by Victoria L. Bernhardt, Ph.D., Executive Director of the Education for the Future Initiative
Victoria L. Bernhardt is Executive Director of the Education for the Future Initiative, a not-for-profit organization whose mission is to build the capacity of learning organizations at all levels to gather, analyze and use data to continuously improve learning for all students. She is also a professor in the Department of Professional Studies in Education at California State University.
Her presentation at EQAO’s November learning symposium entitled “Using Data to Improve Student Learning” provided insight into the importance of collecting data and using it effectively.
Dr. Bernhardt’s presentation allowed for discussion and deliberation among school teams, and we invite you to review this article with your own school team to find out how you can use data to improve student learning at your school.
Before you examine your own school community’s data, Dr. Bernhardt suggests that you consider a general question to begin the thinking process:
What would it take to achieve student-learning increases in every grade level, subject area and with every student group?
The data show us where we are currently and how we got there. It is vital to know where we are, as opposed to where we think we are. A school requires data in order to evaluate what is currently working and what areas require improvement, and uses this information to plan for the future. In this way, data predict and prevent failure, ensuring success. This article will show you why having access to reliable sources of data is important and how a systematic approach to using this information is valuable.
Dr. Bernhardt says that educators should use data, not hunches, to identify areas of challenge, improve instructional practices and improve student learning. She points to EQAO assessment results as one piece of the puzzle and stresses that schools need to collect additional demographic, perceptual, student-learning and school-process data, as outlined in the “Multiple Measures of Data” chart below. Examining each of these sources of information in isolation and then in combination allows for a rich understanding of your school community. This allows you to predict and plan the actions, processes, and programs that best meet the learning needs of all students.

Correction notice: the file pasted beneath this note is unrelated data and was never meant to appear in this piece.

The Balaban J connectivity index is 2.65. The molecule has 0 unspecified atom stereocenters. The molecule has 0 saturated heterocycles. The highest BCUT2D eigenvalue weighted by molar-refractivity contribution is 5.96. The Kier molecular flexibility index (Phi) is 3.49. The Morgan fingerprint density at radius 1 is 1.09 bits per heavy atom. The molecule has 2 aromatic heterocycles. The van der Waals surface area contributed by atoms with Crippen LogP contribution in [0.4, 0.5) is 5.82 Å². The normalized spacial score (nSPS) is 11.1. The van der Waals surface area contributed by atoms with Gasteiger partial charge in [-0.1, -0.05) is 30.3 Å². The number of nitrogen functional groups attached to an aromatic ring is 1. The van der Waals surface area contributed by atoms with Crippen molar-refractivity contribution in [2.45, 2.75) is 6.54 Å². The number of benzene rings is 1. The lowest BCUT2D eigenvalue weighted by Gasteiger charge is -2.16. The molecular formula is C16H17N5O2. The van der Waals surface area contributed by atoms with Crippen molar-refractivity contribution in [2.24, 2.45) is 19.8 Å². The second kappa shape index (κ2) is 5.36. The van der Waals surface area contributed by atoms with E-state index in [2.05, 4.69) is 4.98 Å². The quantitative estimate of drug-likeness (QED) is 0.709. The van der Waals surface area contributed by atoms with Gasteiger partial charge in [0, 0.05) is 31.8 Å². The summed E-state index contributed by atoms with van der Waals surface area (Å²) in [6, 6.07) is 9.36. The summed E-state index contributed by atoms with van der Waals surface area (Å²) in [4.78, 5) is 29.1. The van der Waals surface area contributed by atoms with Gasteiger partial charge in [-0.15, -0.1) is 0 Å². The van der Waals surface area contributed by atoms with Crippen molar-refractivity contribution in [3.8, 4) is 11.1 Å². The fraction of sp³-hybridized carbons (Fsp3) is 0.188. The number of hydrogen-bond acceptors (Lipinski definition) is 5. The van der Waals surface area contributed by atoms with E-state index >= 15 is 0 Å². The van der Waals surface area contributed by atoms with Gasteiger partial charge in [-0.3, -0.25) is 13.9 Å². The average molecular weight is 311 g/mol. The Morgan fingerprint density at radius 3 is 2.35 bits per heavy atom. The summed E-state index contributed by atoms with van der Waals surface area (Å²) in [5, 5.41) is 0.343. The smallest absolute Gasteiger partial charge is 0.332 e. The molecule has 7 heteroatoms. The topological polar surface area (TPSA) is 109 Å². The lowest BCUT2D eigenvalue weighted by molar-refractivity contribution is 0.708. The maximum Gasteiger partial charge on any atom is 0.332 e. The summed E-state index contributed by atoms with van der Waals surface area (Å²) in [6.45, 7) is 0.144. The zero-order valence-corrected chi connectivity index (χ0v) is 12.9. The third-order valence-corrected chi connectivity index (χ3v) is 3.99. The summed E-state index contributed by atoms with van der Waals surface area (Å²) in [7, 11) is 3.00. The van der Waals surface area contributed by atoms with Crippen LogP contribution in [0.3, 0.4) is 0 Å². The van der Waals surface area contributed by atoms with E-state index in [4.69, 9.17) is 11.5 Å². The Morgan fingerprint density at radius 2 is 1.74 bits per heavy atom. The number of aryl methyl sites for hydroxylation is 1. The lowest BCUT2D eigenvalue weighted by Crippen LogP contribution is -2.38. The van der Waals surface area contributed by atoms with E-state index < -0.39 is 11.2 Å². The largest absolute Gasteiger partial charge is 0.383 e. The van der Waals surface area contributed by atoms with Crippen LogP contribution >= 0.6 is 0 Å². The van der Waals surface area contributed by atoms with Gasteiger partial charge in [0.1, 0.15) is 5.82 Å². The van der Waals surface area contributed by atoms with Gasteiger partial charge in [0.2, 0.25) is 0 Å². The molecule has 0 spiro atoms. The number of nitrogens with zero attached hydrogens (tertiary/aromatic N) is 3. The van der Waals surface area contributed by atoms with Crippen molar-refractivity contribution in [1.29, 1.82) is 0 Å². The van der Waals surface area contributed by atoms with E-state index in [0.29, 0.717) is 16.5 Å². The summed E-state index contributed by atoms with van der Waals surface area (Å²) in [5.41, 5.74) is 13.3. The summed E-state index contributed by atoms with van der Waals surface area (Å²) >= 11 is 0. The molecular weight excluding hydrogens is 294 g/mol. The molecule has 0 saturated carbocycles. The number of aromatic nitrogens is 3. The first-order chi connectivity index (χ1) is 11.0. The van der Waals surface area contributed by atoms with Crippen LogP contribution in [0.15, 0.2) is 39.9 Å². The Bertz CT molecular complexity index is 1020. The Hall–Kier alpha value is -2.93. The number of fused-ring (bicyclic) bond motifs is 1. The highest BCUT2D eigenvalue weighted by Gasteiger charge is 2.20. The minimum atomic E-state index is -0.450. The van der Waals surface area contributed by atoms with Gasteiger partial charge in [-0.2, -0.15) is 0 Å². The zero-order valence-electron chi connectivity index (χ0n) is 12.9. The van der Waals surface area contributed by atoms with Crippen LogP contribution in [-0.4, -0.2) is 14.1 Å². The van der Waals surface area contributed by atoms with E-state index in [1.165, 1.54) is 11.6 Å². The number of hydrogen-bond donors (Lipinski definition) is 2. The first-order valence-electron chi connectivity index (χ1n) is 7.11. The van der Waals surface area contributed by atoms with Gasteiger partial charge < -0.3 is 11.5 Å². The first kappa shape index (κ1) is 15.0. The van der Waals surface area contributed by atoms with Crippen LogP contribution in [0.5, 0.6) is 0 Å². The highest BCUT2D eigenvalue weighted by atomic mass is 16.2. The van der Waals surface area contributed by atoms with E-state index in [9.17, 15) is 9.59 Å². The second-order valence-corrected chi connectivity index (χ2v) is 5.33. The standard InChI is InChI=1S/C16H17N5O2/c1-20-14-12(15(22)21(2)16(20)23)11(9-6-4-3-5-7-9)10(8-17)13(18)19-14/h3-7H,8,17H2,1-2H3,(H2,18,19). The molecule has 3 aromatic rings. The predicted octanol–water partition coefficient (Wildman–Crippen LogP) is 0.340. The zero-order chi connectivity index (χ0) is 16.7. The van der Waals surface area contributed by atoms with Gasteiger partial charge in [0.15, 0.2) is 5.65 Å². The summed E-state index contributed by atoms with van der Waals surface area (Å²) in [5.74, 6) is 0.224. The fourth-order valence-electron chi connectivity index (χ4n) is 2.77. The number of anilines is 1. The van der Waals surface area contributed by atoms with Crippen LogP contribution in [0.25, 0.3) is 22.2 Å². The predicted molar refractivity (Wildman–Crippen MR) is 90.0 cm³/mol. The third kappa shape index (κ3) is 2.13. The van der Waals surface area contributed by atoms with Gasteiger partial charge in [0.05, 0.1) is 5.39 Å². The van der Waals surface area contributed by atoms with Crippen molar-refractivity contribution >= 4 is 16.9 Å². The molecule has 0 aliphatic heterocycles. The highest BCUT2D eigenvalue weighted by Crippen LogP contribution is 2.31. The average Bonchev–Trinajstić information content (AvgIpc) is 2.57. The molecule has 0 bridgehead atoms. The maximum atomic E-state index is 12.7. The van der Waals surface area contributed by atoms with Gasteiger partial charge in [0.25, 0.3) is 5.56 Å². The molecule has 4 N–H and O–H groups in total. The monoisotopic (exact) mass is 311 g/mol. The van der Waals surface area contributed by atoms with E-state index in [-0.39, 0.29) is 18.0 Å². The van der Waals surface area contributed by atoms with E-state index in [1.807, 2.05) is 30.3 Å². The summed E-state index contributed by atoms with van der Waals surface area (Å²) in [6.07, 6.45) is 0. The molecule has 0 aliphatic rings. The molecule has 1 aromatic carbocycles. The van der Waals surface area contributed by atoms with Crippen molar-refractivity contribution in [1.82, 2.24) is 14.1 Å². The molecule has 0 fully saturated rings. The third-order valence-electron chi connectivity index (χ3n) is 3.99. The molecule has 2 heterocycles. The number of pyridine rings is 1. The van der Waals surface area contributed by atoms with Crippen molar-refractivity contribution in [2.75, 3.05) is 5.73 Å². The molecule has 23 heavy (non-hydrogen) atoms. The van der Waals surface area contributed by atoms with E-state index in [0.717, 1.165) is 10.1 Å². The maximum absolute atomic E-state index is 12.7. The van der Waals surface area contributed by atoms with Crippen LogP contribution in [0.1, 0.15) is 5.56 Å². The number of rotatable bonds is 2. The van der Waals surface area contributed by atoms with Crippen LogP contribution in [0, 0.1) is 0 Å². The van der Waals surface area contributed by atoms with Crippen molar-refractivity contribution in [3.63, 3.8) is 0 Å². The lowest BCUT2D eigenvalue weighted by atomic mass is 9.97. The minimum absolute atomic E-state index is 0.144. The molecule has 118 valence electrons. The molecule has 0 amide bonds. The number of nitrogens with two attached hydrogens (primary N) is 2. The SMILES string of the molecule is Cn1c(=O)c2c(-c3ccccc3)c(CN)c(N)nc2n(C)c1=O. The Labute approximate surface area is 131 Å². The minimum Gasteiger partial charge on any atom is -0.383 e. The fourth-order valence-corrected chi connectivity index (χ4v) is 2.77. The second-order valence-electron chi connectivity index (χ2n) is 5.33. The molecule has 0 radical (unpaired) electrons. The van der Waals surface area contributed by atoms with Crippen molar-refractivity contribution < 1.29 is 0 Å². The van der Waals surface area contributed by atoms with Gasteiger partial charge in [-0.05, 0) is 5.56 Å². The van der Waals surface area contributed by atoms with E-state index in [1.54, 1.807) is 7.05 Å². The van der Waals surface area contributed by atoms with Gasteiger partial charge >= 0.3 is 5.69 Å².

According to Dr. Bernhardt, it has been proven that achieving student-learning increases in every grade level, subject area and student group in as little as one year is possible if we collect and use the information outlined above effectively. Throughout the process, it is critical to measure progress along the way, examine all of the various types of data and continuously monitor what your students need.
In order to use the Multiple Measures of Data, a school team can begin its data analysis with the top circle: examining demographics.
Demographic data are important because they allow you to define the context of your school and help in understanding other data such as achievement results.
Some examples of demographic data include
When examining any demographic data, as Dr. Bernhardt reminds us, it is best to look longitudinally, over at least three to five years, in order to recognize trends. Now that you are familiar with what types of information is classified as demographic data, as a school team, consider the following: